That same reason accounts for many ring-shaped cakes based on very dense or fragile doughs..such as kugelhopf or angel's food cake even though many use the ring form just for appearance sake.

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I have probably read or heard 100 stories about the hole in doughnuts. The most believable to me was the baker who would cool his pastries by piercing a hole through the middle and hanging them on a stick to cool evenly and avoid grease on one side. Eventually he just cut out the hole before baking/frying.

But Dunkin' Doughnuts has fueled the fire by just selling the holes and eliminating the rest of the pastry.


Rich Schulhoff

Opinions are like friends, everyone has some but what matters is how you respect them!

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Associating the invention of doughnut holes with the spokes of a ship's wheel seems a little farfetched to me, but I have a couple of additional theories: ring-shaped dough is easier to fish out of hot oil, and allows the finished products to be stacked neatly on a stick for sale. I seem to recall there was a recent eGullet discussion on why bagels are ring-shaped, in which it was pointed out that some Middle Eastern pastries of ancient origin are ring-shaped and sold from sticks by street vendors. The clever "invention," then, would be the idea of cutting out the ring with a biscuit cutter rather than struggling to shape the dough into a rope then a circle. As to when this first occurred, I haven't a clue.


SuzySushi

"She sells shiso by the seashore."

My eGullet Foodblog: A Tropical Christmas in the Suburbs

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Selling the "holes" certainly did not originate with Dunkin' Known as hearts, they were sold as a far back as the 1940s in NYC at a tearoom-cafe called Mary Elizabeth's and at a bakery in Southampton with a name that escapes me.

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As mentioned in all above posts, the American Doughnut originated in Northern Europe, to be more specific in Berlin Germany as a Jelly Doughnut.

Recipe below.

http://www.sheries-kitchen.com/recipes/german/berliners.htm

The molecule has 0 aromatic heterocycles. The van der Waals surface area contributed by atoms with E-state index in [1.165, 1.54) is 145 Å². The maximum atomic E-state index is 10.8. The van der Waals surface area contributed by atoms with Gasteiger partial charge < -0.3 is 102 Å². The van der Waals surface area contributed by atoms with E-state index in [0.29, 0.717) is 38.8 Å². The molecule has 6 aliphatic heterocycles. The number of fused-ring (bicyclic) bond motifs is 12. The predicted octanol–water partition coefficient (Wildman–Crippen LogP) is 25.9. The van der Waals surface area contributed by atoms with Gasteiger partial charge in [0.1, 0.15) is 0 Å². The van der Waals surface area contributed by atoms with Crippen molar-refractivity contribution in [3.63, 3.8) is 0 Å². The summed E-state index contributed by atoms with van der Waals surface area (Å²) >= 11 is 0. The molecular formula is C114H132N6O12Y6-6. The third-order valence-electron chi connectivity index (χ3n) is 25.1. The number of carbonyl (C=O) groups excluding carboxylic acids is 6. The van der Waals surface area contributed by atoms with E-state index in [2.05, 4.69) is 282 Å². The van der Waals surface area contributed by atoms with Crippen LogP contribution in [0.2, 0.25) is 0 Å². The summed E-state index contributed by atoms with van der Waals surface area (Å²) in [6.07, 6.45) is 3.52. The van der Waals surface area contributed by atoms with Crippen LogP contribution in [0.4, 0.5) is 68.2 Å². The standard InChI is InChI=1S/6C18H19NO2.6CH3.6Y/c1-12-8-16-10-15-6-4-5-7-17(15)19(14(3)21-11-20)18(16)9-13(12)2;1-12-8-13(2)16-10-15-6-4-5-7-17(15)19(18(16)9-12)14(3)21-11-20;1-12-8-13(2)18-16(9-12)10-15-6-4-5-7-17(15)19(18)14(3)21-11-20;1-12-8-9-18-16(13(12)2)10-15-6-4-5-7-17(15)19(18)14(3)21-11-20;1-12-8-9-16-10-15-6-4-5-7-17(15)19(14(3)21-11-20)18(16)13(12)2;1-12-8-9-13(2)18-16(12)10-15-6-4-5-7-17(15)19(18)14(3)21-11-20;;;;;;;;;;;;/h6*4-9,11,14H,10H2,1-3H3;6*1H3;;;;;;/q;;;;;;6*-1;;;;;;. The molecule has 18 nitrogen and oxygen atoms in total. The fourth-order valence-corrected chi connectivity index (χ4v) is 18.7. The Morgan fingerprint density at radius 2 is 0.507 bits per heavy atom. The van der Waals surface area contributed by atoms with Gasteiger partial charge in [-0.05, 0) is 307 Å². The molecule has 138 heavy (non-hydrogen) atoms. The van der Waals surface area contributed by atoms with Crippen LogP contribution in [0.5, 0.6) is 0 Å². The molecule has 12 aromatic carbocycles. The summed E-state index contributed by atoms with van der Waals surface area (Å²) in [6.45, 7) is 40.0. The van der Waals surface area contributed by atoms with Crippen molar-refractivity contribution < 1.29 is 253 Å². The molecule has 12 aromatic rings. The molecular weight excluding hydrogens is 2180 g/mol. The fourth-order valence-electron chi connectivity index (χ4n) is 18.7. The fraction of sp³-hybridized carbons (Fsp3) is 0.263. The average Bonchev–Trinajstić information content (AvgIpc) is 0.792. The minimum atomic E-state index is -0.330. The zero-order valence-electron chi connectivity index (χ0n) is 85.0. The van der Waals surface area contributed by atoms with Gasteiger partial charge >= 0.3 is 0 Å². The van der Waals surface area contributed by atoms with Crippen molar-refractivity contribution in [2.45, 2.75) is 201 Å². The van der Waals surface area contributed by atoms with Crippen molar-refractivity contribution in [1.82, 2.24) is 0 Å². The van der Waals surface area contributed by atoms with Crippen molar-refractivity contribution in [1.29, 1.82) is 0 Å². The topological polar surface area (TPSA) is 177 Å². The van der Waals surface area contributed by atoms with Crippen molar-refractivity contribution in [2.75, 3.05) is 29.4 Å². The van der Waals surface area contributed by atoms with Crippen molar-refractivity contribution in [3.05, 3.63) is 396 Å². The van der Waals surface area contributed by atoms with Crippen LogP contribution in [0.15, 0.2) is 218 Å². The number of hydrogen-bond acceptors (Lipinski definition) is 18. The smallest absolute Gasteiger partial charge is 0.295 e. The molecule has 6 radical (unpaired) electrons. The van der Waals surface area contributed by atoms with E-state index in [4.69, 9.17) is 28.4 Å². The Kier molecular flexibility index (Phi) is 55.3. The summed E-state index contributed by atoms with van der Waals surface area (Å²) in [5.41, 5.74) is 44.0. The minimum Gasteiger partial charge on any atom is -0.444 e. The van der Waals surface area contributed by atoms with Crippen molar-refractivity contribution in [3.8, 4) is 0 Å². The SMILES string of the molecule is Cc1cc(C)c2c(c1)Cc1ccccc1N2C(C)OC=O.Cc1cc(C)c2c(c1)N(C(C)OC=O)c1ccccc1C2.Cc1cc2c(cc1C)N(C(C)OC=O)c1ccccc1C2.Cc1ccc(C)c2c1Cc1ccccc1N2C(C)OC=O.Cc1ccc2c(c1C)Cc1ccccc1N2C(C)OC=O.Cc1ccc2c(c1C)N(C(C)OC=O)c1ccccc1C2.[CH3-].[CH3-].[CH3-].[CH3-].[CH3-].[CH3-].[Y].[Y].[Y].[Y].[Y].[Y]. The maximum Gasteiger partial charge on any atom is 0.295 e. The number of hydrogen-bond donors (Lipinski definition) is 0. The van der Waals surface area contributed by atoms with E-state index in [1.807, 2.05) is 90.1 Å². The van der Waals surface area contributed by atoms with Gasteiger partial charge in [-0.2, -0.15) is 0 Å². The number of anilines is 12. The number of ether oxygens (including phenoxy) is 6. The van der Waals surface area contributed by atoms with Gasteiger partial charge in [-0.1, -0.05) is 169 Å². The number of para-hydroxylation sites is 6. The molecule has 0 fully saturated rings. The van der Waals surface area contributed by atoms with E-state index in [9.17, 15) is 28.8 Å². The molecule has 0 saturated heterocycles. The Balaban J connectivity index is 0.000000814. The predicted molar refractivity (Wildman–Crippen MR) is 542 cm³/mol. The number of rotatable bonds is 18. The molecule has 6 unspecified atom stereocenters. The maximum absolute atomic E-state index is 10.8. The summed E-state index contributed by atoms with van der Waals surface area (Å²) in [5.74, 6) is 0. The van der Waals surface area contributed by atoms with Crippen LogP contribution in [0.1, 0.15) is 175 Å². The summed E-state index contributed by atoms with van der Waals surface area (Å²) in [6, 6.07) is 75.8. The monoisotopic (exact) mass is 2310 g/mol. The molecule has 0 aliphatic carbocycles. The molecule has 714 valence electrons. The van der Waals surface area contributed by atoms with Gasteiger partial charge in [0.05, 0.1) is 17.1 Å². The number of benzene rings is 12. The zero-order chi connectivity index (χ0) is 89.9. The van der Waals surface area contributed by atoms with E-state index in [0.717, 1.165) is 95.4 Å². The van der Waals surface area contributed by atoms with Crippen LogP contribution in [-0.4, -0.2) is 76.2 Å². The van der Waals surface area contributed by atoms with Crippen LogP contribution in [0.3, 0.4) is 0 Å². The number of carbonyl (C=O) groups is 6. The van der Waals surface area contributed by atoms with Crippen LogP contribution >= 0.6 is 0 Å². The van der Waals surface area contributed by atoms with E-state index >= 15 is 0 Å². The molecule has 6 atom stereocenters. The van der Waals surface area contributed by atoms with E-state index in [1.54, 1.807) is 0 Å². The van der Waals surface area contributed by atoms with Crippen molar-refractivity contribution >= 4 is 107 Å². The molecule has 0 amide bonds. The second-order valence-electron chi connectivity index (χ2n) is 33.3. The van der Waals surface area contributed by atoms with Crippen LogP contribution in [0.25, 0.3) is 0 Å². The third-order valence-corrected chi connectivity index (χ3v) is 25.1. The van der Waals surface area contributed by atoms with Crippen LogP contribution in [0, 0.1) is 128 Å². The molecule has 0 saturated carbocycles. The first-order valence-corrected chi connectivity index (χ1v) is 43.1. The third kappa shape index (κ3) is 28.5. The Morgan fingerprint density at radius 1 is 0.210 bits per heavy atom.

Does anyone remember President Kennedy's speech in Berlin at the Wall?

" Ich bin ein Berliner " ??

and how our wonderful media misconstrued the Interpretation of this ( I am a Citizen of Berlin ) into a literal Translation to the English 'I am a Doughnut', and our often uninformed public took this verbatum, and laughed and critized Kennedy.

Shame on all who did


Peter

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Does anyone remember President Kennedy's speech in Berlin at the Wall?

            " Ich bin ein Berliner " ??

Yes Sir. I've been there, and listened to his speech, but he didn't say these words at the Wall, it was on the balcony of the "Schöneberger Rathaus".


Edited by legourmet (log)

H.B. aka "Legourmet"

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You might check out the The Oxford Encyclopedia of Food and Drink in America published in 2004, edited by Andrew F. Smith. Food historian and consultant Alice Ross, one of the editors of the encyclopedia, would dispute many of the folkloric comments about the origin of doughnuts. It's actually quite a complicated story, as are many cultural developments (culinary or other), interweaving bits and pieces from many many sources. I don't have a copy of the volumes at my fingertips or I would check out and pass along any nuggets...

Ms. Sheraton, is it Crutchley's that you are thinking of? I have a recipe for Fenton Crutchley's Crullers from a New York Times article by Alden Whitman dated 12/6/78. Crutchley had a shop in Southampton and was then celebrating his 50th year as a baker..... And I, too, remember Mary Elizabeth's -- what a timepiece!

(BTW, I remember receiving a christmas copy of your "Visions of Sugarplums" as a little girl in the 1960s and being thoroughly delighted. Thank you.)

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Thanks everyone. Now I'm going to have to eat while I ponder all this....yum.....doooouuugghhnuut


“There is no sincerer love than the love of food.”